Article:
Not Your Average 529 Plan - Education Planning, Part 1
So, let’s start with a refresher. What is a 529 college savings plan (spoiler alert: no longer just college)?
A 529 plan is a tax-deferred account with contributions invested in a selection of mutual funds or exchange-traded funds. Later, those assets can be withdrawn tax free if used for qualified expenses. These contributions are not deductible on your federal tax return, but many states offer a state tax deduction for contributions made to 529 plans. And yes, Pennsylvania is one of those states!
How Much to Contribute
The IRS allows for an annual gift tax exclusion of up to $15,000 per recipient for individuals ($30,000 for married couples) annually without gift-tax consequences.
Under a special election, accelerated gifting is allowed with a one-time gift to a 529 plan of up to $75,000 per recipient for individuals ($150,000 for married couples), to be contributed and prorated over five years — without incurring federal gift tax or using the donor’s lifetime gift tax exclusion.
Defining a Qualified Expense
It’s important to know, “What is considered a qualified expense?” Withdrawals from 529 plans to fund qualified expenses are tax free. With the 2018 Tax Cuts and Jobs Act, the answer to this question has changed. Let’s take a closer look.
Traditionally, qualified expenses were those incurred at an eligible postsecondary school. These included the following:
Tuition, fees, books, supplies, and equipment
Room and board that is included in the cost of attendance
The purchase of computer or peripheral equipment, computer software, or Internet access and related services used primarily by the student during any of the years he or she is enrolled at an eligible postsecondary school
Under the new act, however, qualified expenses have been expanded to also include expenses incurred at an eligible elementary or secondary school. These K-12 expenses are at capped at $10,000 in tuition per designated beneficiary during a tax year.
The State Tax Deduction Loophole
The state tax deduction for contributions may provide incentive to put money into a 529 account and then take it right back out. Why? In theory, you could put money in a 529 account, get a state tax deduction, and then take that money right back out to pay for qualified expenses. With the new tax act, this loophole is especially helpful since funds can also be used for elementary and high school education. Some of the states that do offer the deduction are not happy about this “loophole,” fearing it will reduce revenue. So, don’t be surprised if you see changes to these rules in the future.
A Closer Look at 529 ABLE Accounts
Lesser known 529 ABLE (Achieve a Better Life Experience) accounts were established in 2014 to allow disabled beneficiaries (or their families) to save in a tax-deferred account. These accounts do not count as an asset for state or federal aid eligibility until they exceed $100,000. Some states also offer state tax deductions for contributions up to certain limits.[DF1] And again, PA is one of those states!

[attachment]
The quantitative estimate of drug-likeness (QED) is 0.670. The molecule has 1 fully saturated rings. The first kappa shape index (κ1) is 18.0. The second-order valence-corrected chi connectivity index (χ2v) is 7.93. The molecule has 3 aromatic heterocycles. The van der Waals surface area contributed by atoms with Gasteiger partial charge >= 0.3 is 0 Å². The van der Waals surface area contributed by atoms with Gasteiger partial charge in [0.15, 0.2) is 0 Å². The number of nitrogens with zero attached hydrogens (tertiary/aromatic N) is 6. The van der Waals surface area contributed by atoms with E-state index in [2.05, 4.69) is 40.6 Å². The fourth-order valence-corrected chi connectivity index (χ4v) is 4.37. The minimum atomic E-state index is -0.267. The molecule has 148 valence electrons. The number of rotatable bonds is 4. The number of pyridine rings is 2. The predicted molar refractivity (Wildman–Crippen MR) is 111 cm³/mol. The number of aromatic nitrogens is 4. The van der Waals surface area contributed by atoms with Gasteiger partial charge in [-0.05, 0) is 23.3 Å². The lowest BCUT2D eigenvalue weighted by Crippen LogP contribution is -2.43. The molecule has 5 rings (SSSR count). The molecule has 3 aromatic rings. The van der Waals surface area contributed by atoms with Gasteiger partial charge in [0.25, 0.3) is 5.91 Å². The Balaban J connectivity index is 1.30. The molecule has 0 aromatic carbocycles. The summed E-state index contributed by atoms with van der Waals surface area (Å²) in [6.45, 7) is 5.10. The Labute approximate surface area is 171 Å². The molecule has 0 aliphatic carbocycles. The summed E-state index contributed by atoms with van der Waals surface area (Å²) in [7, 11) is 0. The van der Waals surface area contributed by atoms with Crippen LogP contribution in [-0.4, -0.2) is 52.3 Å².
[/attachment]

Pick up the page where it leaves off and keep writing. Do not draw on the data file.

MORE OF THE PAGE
The tax act has opened up the ability to roll over up to the annual gift limit amount ($15,000 for 2018) from an existing 529 account into a 529 ABLE account for the same beneficiary. This is great news for parents of children with disabilities who previously opened traditional 529 plans for those children. The existing 529 plans will count against any state or federal benefits, and many of these children won’t incur the qualified expenses of the traditional 529 plan. The new rollover provision will allow them to start transitioning those accounts over from 529s to 529 ABLEs. Although this process may take a few years, it will help them avoid the current scenario of taking taxable nonqualified withdrawals and making new contributions.
The definition of qualified disability expenses is much more flexible for the 529 ABLE account. These expenses can include the following:
Job training and support
Want to know more?
Read Part 2 of Marianna’s review of 529 plans: Not Your Average 529 Plan – Retirement and Estate Planning, Part 2. This article will explain how 529 plans can be used for other planning goals such as retirement, estate planning and multi-generational wealth transfer.
Marianna Goldenberg, CDFA® is a financial consultant with CURO Wealth Management at 1705 Newtown - Langhorne Road Suite 5, Langhorne, PA 19047. She offers securities as a registered representative of Commonwealth Financial Network®, Member FINRA/SIPC. A registered Investment Adviser. She can be reached at 215.486-8350 or at email@example.com.
The fees, expenses, and features of 529 plans can vary from state to state. 529 plans involve investment risk, including the possible loss of funds. There is no guarantee that a college-funding goal will be met. In order to be federally tax-free, earnings must be used to pay for qualified higher education expenses. The earnings portion of a nonqualified withdrawal will be subject to ordinary income tax at the recipient’s marginal rate and subject to a 10-percent penalty. By investing in a plan outside your state of residence, you may lose any state tax benefits. 529 plans are subject to enrollment, maintenance, and administration/management fees and expenses.